What will I do with it?

A few years back, an acquaintance of mine dropped her kids at a friend’s house and hit the local bar. After a few hours and way too many drinks, she jumped behind the wheel of her SUV. Going way too fast, she drove straight into a huge oak tree. With no seat belt on, the impact sent her onto the steering column, puncturing an artery and compressing her lungs. Another driver saw the whole thing, called the ambulance, and waited outside the car. Certain she was dead, he didn’t even try to get her out of the car.

She should have died, but the car’s dashboard compressed her body enough to stop the bleeding. She was taken out of the car and flown to Boston. She awoke several days later, damaged, with a long road to recovery ahead, but still alive.

Some said she was lucky because she lived through it; others said she was unlucky to have the crash in the first place. I don’t think she was either because I don’t think it was really an accident. For whatever reason, she put herself in harm’s way – who knows whether she intended to hit the tree or just didn’t care enough about her life to call a cab rather than drive drunk. Either way, this was a desperate act.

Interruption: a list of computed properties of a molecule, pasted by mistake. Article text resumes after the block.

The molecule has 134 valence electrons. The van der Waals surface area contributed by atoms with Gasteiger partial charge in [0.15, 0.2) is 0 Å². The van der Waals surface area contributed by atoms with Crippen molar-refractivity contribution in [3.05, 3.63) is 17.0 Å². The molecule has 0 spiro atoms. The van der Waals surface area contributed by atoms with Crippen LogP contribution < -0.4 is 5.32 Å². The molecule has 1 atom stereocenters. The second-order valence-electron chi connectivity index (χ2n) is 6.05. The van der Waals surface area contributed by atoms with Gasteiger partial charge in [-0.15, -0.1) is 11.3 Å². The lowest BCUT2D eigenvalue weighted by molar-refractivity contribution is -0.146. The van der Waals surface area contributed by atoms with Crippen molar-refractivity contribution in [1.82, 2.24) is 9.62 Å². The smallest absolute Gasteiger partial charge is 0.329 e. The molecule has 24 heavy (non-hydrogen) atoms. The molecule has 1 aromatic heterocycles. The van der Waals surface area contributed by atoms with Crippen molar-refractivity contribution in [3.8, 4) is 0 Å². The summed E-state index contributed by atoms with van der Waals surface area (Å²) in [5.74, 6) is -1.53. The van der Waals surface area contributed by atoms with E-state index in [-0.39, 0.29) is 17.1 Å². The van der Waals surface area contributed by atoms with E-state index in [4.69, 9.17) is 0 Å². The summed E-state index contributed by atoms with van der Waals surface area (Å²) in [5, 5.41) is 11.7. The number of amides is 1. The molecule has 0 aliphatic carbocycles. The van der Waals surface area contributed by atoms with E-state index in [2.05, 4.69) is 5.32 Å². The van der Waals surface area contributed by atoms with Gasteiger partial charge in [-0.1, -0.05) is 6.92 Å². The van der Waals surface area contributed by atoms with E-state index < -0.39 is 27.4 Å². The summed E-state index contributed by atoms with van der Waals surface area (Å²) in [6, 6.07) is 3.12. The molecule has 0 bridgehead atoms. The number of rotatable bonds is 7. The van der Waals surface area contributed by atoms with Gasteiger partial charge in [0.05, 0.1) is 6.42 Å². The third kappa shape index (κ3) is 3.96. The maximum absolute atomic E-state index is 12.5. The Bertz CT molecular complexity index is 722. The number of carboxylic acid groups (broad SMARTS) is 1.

But miracles happen. For whatever reason, she was given her life back, given a second chance to honor the grace and holiness of her life. She spent many months in the hospital, then returned to her life – home, children, worries, and blessings.

I’ve often wondered what she thought, waking up to a second chance. It was a very real opportunity to live an almost literally resurrected life. She must have seen it for the holy gift that it was because she never did such a thing again.

I’ve never had such an experience, but every morning I wake up I have the same question and the same choice: what will I do with this life that’s been handed to me once again? Will I see it for the holy gift it is? Mine is an ordinary life, but it’s also a living, breathing resurrection. So is everyone else’s.

Let’s hope I live a life worthy of such a blessing.

 

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Johnna

I am a Christian educator and writer.I have worked in churches, denominational offices, and seminaries. I have a PhD in Theology from Princeton Theological Seminary, with a focus on Practical Theology and educating in faith. In 2010, my book, "How the Other Half Lives: the challenges facing clergy spouses and partners," was published by Pilgrim Press. I believe that words can build doorways that lead to encounters with God through the Spirit.

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